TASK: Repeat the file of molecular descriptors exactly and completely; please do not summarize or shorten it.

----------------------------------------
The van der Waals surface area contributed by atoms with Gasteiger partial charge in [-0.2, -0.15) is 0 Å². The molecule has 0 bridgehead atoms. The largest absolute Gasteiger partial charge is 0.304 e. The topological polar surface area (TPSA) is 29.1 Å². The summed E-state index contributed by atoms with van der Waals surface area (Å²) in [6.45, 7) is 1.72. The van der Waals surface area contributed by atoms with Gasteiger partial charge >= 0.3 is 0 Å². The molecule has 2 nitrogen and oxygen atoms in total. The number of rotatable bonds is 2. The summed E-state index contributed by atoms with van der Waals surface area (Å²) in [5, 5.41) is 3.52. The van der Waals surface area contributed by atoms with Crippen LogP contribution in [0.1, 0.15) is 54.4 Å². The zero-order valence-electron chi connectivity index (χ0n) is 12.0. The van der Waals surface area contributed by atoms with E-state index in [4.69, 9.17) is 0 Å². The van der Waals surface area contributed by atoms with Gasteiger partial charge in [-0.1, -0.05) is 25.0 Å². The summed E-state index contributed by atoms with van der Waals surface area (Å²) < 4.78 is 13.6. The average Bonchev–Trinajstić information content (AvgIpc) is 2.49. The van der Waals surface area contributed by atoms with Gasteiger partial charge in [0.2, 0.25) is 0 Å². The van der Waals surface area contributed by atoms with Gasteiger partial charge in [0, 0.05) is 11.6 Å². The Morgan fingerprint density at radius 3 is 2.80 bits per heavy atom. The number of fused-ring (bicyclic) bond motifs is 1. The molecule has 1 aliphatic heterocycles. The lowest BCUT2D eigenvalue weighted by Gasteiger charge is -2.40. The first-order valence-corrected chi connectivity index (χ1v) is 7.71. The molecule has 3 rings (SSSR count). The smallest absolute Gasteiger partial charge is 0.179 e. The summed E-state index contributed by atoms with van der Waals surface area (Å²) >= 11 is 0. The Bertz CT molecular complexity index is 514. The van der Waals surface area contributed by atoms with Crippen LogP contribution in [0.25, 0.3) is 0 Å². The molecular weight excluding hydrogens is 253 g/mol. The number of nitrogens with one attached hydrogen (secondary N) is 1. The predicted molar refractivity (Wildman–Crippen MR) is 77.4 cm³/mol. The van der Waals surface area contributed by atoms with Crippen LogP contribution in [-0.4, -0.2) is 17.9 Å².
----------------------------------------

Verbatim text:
The van der Waals surface area contributed by atoms with Gasteiger partial charge in [-0.2, -0.15) is 0 Å². The molecule has 0 bridgehead atoms. The largest absolute Gasteiger partial charge is 0.304 e. The topological polar surface area (TPSA) is 29.1 Å². The summed E-state index contributed by atoms with van der Waals surface area (Å²) in [6.45, 7) is 1.72. The van der Waals surface area contributed by atoms with Gasteiger partial charge >= 0.3 is 0 Å². The molecule has 2 nitrogen and oxygen atoms in total. The number of rotatable bonds is 2. The summed E-state index contributed by atoms with van der Waals surface area (Å²) in [5, 5.41) is 3.52. The van der Waals surface area contributed by atoms with Crippen LogP contribution in [0.1, 0.15) is 54.4 Å². The zero-order valence-electron chi connectivity index (χ0n) is 12.0. The van der Waals surface area contributed by atoms with E-state index in [4.69, 9.17) is 0 Å². The van der Waals surface area contributed by atoms with Gasteiger partial charge in [-0.1, -0.05) is 25.0 Å². The summed E-state index contributed by atoms with van der Waals surface area (Å²) < 4.78 is 13.6. The average Bonchev–Trinajstić information content (AvgIpc) is 2.49. The van der Waals surface area contributed by atoms with Gasteiger partial charge in [0.2, 0.25) is 0 Å². The van der Waals surface area contributed by atoms with Gasteiger partial charge in [0, 0.05) is 11.6 Å². The Morgan fingerprint density at radius 3 is 2.80 bits per heavy atom. The number of fused-ring (bicyclic) bond motifs is 1. The molecule has 1 aliphatic heterocycles. The lowest BCUT2D eigenvalue weighted by Gasteiger charge is -2.40. The first-order valence-corrected chi connectivity index (χ1v) is 7.71. The molecule has 3 rings (SSSR count). The smallest absolute Gasteiger partial charge is 0.179 e. The summed E-state index contributed by atoms with van der Waals surface area (Å²) >= 11 is 0. The Bertz CT molecular complexity index is 514. The van der Waals surface area contributed by atoms with Crippen LogP contribution in [0.25, 0.3) is 0 Å². The molecular weight excluding hydrogens is 253 g/mol. The number of nitrogens with one attached hydrogen (secondary N) is 1. The predicted molar refractivity (Wildman–Crippen MR) is 77.4 cm³/mol. The van der Waals surface area contributed by atoms with Crippen LogP contribution in [-0.4, -0.2) is 17.9 Å².